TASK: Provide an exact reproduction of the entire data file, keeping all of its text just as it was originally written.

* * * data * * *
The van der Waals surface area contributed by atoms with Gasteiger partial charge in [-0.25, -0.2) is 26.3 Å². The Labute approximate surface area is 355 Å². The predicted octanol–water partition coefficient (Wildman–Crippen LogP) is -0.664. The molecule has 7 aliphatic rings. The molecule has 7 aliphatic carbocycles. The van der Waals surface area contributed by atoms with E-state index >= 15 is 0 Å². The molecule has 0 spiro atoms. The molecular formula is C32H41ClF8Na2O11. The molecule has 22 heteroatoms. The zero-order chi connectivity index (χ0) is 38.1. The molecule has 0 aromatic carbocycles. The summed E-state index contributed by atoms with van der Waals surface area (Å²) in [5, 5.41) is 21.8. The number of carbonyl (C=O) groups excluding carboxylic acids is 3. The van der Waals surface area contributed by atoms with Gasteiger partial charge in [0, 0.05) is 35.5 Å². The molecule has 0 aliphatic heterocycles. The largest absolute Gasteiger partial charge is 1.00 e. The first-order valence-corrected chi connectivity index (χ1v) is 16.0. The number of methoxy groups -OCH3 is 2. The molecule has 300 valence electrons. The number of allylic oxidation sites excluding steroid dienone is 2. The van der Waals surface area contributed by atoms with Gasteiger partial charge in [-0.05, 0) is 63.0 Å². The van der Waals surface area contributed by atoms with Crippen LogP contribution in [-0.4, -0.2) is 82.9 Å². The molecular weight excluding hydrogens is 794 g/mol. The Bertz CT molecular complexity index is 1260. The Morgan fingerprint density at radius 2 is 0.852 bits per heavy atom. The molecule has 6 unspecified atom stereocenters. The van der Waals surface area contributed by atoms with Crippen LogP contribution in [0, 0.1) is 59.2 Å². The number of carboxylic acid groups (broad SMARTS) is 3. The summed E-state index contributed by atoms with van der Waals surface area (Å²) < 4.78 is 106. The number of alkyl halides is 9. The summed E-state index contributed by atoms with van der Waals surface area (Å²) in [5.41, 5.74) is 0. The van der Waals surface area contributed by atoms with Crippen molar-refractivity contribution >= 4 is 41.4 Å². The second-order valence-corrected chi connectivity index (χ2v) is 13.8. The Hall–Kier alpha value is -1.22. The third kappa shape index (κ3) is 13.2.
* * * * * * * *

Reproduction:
The van der Waals surface area contributed by atoms with Gasteiger partial charge in [-0.25, -0.2) is 26.3 Å². The Labute approximate surface area is 355 Å². The predicted octanol–water partition coefficient (Wildman–Crippen LogP) is -0.664. The molecule has 7 aliphatic rings. The molecule has 7 aliphatic carbocycles. The van der Waals surface area contributed by atoms with E-state index >= 15 is 0 Å². The molecule has 0 spiro atoms. The molecular formula is C32H41ClF8Na2O11. The molecule has 22 heteroatoms. The zero-order chi connectivity index (χ0) is 38.1. The molecule has 0 aromatic carbocycles. The summed E-state index contributed by atoms with van der Waals surface area (Å²) in [5, 5.41) is 21.8. The number of carbonyl (C=O) groups excluding carboxylic acids is 3. The van der Waals surface area contributed by atoms with Gasteiger partial charge in [0, 0.05) is 35.5 Å². The molecule has 0 aliphatic heterocycles. The largest absolute Gasteiger partial charge is 1.00 e. The first-order valence-corrected chi connectivity index (χ1v) is 16.0. The number of methoxy groups -OCH3 is 2. The molecule has 300 valence electrons. The number of allylic oxidation sites excluding steroid dienone is 2. The van der Waals surface area contributed by atoms with Gasteiger partial charge in [-0.05, 0) is 63.0 Å². The van der Waals surface area contributed by atoms with Crippen LogP contribution in [-0.4, -0.2) is 82.9 Å². The molecular weight excluding hydrogens is 794 g/mol. The Bertz CT molecular complexity index is 1260. The Morgan fingerprint density at radius 2 is 0.852 bits per heavy atom. The molecule has 6 unspecified atom stereocenters. The van der Waals surface area contributed by atoms with Crippen LogP contribution in [0, 0.1) is 59.2 Å². The number of carboxylic acid groups (broad SMARTS) is 3. The summed E-state index contributed by atoms with van der Waals surface area (Å²) < 4.78 is 106. The number of alkyl halides is 9. The summed E-state index contributed by atoms with van der Waals surface area (Å²) in [5.41, 5.74) is 0. The van der Waals surface area contributed by atoms with Crippen molar-refractivity contribution >= 4 is 41.4 Å². The second-order valence-corrected chi connectivity index (χ2v) is 13.8. The Hall–Kier alpha value is -1.22. The third kappa shape index (κ3) is 13.2.